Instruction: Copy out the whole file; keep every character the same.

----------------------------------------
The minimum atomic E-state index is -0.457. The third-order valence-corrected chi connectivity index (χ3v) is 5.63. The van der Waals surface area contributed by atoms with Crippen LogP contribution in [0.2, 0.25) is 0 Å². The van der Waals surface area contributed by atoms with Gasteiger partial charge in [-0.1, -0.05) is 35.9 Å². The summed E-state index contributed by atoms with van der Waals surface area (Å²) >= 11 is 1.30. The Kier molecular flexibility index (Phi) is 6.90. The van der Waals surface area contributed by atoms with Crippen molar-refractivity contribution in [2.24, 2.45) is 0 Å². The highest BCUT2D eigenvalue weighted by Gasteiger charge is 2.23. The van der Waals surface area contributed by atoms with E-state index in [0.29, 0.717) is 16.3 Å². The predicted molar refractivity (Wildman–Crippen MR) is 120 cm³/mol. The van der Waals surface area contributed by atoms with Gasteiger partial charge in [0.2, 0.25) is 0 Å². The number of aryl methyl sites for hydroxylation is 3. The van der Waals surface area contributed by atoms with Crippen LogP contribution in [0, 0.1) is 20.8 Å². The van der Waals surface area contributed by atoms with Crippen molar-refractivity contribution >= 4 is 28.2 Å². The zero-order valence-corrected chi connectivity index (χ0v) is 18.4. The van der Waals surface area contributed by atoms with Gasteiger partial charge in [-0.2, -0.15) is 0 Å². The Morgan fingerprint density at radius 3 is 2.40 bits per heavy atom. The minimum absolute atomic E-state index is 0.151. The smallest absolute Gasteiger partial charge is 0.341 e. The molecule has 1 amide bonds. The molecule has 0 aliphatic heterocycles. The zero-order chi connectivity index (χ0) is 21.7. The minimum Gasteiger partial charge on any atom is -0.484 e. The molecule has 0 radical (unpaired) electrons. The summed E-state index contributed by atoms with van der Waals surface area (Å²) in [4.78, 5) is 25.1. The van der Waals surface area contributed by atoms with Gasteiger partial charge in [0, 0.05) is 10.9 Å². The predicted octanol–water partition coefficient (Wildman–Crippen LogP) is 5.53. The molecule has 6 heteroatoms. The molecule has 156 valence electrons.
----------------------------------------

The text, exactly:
The minimum atomic E-state index is -0.457. The third-order valence-corrected chi connectivity index (χ3v) is 5.63. The van der Waals surface area contributed by atoms with Crippen LogP contribution in [0.2, 0.25) is 0 Å². The van der Waals surface area contributed by atoms with Gasteiger partial charge in [-0.1, -0.05) is 35.9 Å². The summed E-state index contributed by atoms with van der Waals surface area (Å²) >= 11 is 1.30. The Kier molecular flexibility index (Phi) is 6.90. The van der Waals surface area contributed by atoms with Crippen molar-refractivity contribution in [2.24, 2.45) is 0 Å². The highest BCUT2D eigenvalue weighted by Gasteiger charge is 2.23. The van der Waals surface area contributed by atoms with E-state index in [0.29, 0.717) is 16.3 Å². The predicted molar refractivity (Wildman–Crippen MR) is 120 cm³/mol. The van der Waals surface area contributed by atoms with Gasteiger partial charge in [0.2, 0.25) is 0 Å². The number of aryl methyl sites for hydroxylation is 3. The van der Waals surface area contributed by atoms with Crippen LogP contribution in [0, 0.1) is 20.8 Å². The van der Waals surface area contributed by atoms with Crippen molar-refractivity contribution >= 4 is 28.2 Å². The zero-order valence-corrected chi connectivity index (χ0v) is 18.4. The van der Waals surface area contributed by atoms with Gasteiger partial charge in [-0.2, -0.15) is 0 Å². The Morgan fingerprint density at radius 3 is 2.40 bits per heavy atom. The minimum absolute atomic E-state index is 0.151. The smallest absolute Gasteiger partial charge is 0.341 e. The molecule has 1 amide bonds. The molecule has 0 aliphatic heterocycles. The zero-order chi connectivity index (χ0) is 21.7. The minimum Gasteiger partial charge on any atom is -0.484 e. The molecule has 0 radical (unpaired) electrons. The summed E-state index contributed by atoms with van der Waals surface area (Å²) in [4.78, 5) is 25.1. The van der Waals surface area contributed by atoms with Gasteiger partial charge in [0, 0.05) is 10.9 Å². The predicted octanol–water partition coefficient (Wildman–Crippen LogP) is 5.53. The molecule has 6 heteroatoms. The molecule has 156 valence electrons.